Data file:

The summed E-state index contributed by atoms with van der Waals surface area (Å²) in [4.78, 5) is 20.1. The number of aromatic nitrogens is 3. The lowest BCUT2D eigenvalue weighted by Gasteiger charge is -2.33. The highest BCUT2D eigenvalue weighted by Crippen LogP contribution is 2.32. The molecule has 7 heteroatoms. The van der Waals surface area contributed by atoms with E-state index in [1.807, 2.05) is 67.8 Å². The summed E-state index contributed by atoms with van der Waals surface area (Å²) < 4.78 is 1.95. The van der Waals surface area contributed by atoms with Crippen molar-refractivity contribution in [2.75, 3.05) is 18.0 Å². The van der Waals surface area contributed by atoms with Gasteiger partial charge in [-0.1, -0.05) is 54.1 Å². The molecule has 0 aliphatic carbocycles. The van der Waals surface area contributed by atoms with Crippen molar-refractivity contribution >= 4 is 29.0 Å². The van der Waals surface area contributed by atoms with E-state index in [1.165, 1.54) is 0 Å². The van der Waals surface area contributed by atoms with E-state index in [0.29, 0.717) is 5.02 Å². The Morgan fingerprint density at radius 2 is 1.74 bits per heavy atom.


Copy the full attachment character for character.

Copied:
The summed E-state index contributed by atoms with van der Waals surface area (Å²) in [4.78, 5) is 20.1. The number of aromatic nitrogens is 3. The lowest BCUT2D eigenvalue weighted by Gasteiger charge is -2.33. The highest BCUT2D eigenvalue weighted by Crippen LogP contribution is 2.32. The molecule has 7 heteroatoms. The van der Waals surface area contributed by atoms with E-state index in [1.807, 2.05) is 67.8 Å². The summed E-state index contributed by atoms with van der Waals surface area (Å²) < 4.78 is 1.95. The van der Waals surface area contributed by atoms with Crippen molar-refractivity contribution in [2.75, 3.05) is 18.0 Å². The van der Waals surface area contributed by atoms with Gasteiger partial charge in [-0.1, -0.05) is 54.1 Å². The molecule has 0 aliphatic carbocycles. The van der Waals surface area contributed by atoms with Crippen molar-refractivity contribution >= 4 is 29.0 Å². The van der Waals surface area contributed by atoms with E-state index in [1.165, 1.54) is 0 Å². The van der Waals surface area contributed by atoms with E-state index in [0.29, 0.717) is 5.02 Å². The Morgan fingerprint density at radius 2 is 1.74 bits per heavy atom.